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Author Interview with Ann Packer
Ann Packer is the author of two bestselling novels Songs Without Words and The Dive from Clausen's Pier and two collections of short stories, Mendocino and Other Stories and her most recent, Swim Back to Me. Ms. Packer joined us for a reading on April 28.
In her novels and stories, Ms. Packer tackles complicated human emotions and the often ambiguous moral universe. Recently, she answered a few questions from book group coordinator Lacey Dunham.
Lacey Dunham: In addition to your two bestselling novels, you've written two collections of short stories, including your most recent, Swim Back to Me. Have you felt pressure to publish in one genre over the other? Is it a conscious choice to write a piece of short fiction versus a novel? Or does the story unfolding determine its length?
Ann Packer: Generally, the material of the work determines the length. With both of my novels, I knew from the outset that I was writing a novel, and with all of my stories I knew I was working on a story. The only exception is "Walk for Mankind," the novella that opens Swim Back to Me. I had some of the characters and themes for that piece at least 15 years ago, and I didn't know at the time if it would turn out to be a novel. Once I was seriously writing it, I knew I would have something around 100 pages long.
LD: In The Dive from Clausen's Pier, you delve into complex issues of self and duty when the novel's protagonist, Carrie, leaves her quadriplegic boyfriend - who was also her high school and college sweetheart - for the buzz of New York City. The novel resonates with themes of guilt, forgiveness, ambition, and desire as Carrie embarks on the life she'd always dreamed for herself. I think women who make the often difficult decision of putting their own needs and desires before anyone else's are harshly criticized in our culture. What lead you to create Carrie's character? Did you know from the outset of writing the novel that she would make the decisions she eventually does? Or did these arise much more organically through the process of writing?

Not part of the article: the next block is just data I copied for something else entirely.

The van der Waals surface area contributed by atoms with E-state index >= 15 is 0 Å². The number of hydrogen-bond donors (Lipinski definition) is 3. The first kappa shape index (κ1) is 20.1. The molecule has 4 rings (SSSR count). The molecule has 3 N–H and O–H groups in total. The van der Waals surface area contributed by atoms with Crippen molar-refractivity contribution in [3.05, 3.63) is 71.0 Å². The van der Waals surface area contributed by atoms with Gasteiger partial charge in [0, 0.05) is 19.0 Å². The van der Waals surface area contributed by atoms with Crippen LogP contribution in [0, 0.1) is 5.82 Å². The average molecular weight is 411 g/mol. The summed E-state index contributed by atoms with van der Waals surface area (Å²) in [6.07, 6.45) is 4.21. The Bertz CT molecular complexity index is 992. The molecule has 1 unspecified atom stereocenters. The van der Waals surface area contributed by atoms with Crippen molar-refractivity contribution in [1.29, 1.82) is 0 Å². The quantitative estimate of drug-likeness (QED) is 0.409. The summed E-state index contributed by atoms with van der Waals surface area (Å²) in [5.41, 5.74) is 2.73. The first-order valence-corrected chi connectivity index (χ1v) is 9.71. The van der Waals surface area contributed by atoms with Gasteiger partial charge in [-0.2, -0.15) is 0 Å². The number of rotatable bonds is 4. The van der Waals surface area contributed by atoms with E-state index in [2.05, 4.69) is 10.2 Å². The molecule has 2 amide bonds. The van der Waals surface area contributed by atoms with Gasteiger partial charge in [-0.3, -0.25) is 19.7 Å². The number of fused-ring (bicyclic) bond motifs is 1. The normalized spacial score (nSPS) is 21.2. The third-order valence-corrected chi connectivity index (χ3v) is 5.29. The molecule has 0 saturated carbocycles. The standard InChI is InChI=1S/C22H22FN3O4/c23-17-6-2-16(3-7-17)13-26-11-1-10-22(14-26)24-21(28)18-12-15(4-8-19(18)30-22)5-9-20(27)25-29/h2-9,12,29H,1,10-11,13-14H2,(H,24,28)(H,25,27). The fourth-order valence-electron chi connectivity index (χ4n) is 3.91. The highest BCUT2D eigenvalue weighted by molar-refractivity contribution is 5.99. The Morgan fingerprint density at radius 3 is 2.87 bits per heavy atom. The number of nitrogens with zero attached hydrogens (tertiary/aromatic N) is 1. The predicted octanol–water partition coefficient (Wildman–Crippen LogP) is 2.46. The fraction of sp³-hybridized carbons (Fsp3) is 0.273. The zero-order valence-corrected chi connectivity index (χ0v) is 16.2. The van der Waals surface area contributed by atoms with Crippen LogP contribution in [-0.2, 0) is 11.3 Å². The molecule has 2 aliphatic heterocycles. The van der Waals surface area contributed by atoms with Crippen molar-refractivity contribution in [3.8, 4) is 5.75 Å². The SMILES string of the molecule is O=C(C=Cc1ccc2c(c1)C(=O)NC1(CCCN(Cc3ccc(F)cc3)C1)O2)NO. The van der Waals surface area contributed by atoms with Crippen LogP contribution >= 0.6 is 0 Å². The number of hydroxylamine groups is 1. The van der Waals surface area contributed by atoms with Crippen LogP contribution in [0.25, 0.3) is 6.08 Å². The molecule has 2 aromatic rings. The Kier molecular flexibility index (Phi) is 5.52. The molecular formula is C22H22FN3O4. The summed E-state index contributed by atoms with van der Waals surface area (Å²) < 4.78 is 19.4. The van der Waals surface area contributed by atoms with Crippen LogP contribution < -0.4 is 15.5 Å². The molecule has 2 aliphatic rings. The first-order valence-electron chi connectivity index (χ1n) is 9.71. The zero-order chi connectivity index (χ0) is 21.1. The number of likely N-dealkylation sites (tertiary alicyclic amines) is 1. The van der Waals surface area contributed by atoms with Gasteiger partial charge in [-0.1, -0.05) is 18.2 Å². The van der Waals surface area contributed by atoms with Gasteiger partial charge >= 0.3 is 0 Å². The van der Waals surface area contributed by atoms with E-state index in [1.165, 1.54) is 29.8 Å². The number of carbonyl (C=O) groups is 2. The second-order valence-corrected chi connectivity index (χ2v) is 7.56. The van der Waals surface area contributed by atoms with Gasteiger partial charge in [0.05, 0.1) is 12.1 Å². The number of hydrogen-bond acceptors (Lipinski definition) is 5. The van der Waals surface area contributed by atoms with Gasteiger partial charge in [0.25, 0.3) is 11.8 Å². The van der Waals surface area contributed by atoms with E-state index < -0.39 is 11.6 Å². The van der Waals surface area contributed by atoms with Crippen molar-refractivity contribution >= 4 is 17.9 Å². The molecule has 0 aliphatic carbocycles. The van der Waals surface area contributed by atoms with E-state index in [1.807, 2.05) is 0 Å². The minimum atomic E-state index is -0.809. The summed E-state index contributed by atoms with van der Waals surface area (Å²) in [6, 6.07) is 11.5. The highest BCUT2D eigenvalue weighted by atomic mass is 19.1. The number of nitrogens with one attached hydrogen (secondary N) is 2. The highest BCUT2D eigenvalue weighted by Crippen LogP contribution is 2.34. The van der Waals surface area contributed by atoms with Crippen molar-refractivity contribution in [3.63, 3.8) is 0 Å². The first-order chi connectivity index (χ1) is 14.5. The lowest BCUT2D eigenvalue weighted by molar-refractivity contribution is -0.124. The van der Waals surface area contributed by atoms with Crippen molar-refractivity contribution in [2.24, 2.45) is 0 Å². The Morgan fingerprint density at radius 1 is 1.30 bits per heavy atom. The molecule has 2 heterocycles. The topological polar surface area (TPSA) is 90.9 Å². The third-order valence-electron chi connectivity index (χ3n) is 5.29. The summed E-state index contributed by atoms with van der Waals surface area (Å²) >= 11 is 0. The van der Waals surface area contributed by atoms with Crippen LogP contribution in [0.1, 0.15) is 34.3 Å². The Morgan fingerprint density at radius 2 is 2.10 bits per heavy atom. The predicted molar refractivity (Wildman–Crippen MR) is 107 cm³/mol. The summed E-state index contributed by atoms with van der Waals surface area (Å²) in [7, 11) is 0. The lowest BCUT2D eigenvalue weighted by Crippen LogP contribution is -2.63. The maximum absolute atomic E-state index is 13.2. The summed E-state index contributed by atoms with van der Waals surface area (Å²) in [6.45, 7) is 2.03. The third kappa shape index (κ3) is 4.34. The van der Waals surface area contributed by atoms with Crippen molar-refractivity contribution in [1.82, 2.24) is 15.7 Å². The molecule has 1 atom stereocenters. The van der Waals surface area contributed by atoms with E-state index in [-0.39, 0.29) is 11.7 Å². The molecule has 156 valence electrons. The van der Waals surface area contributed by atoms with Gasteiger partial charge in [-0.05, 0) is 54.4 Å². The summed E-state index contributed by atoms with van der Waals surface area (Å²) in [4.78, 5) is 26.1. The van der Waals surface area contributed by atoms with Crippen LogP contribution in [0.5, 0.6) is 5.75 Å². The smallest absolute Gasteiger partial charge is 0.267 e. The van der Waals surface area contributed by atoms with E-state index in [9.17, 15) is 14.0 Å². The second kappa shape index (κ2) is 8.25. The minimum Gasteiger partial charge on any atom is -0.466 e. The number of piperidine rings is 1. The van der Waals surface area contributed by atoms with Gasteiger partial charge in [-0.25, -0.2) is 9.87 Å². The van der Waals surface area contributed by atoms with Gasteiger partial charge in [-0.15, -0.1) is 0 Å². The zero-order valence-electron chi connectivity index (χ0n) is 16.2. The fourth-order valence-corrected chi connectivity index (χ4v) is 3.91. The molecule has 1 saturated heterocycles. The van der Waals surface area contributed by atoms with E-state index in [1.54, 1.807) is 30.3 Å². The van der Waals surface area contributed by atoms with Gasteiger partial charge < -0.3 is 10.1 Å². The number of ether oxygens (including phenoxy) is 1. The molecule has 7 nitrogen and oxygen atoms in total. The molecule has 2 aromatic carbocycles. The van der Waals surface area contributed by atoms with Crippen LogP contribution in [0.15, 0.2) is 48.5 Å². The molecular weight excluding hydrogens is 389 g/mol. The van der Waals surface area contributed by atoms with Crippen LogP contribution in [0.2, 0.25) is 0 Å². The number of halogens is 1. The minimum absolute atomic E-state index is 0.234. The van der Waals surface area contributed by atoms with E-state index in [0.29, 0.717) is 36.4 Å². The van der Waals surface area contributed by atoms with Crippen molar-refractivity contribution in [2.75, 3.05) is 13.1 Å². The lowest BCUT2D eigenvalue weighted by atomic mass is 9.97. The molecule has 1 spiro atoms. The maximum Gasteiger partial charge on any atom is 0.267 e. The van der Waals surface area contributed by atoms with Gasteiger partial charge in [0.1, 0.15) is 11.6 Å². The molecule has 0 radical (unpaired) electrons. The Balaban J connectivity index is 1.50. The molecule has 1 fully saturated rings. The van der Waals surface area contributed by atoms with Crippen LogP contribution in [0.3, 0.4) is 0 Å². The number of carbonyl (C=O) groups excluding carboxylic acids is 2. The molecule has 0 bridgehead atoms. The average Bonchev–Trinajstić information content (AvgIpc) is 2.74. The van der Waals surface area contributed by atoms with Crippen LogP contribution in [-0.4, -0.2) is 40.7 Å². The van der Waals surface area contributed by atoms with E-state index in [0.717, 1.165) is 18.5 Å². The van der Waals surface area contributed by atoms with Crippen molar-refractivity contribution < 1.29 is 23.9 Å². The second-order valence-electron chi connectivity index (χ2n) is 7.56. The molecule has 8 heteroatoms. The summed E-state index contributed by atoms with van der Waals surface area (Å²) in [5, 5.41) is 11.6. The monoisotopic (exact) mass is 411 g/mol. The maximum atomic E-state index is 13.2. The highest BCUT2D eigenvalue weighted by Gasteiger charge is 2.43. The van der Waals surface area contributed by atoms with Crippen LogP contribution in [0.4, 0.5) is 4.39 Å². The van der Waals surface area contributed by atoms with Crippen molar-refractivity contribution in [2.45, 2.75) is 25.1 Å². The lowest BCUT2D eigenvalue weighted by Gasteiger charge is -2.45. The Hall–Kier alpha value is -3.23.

AP: My earliest note about this book ran, in its entirety, "A woman whose husband is injured in maybe a hunting accident"- so clearly I began with the desire to write a story about a relationship tested by adverse events. I moved from "husband" to "fiance" and "hunting accident" to "diving accident," but from the beginning I had a sense of the important themes, and I did know, from the outset, where the main character, Carrie, would wind up. I didn't know how she would get there or what her various actions would come to mean. That evolved over many drafts. Another thing that changed was the narration; when I first began, the novel was told in third person; it was only after several drafts that I began again with Carrie telling her own story.
LD: Your novels and stories frequently handle difficult themes with pathos and humor. Why combine these two elements in your fiction?
AP: I think this is the kind of thing where I don't make a choice; it just happens. I suspect that I combine them because I have to - that it has to do with my world view, how I experience life and cope with hard times. Another answer might be that I couldn't bear the pathos without the humor, and I couldn't pull off the humor without the pathos.
LD: What are you currently reading that you're excited about?
AP: I'm always happiest when I'm reading something that is both fantastically suspenseful and beautifully written. By suspenseful I mean posing questions that I need to see answered: what is going to happen to this character, this couple, this family, this city, this world?
To read more about Ann Packer's novels and stories, click here.
To listen to an audio recording of Ann Packer's event, click here.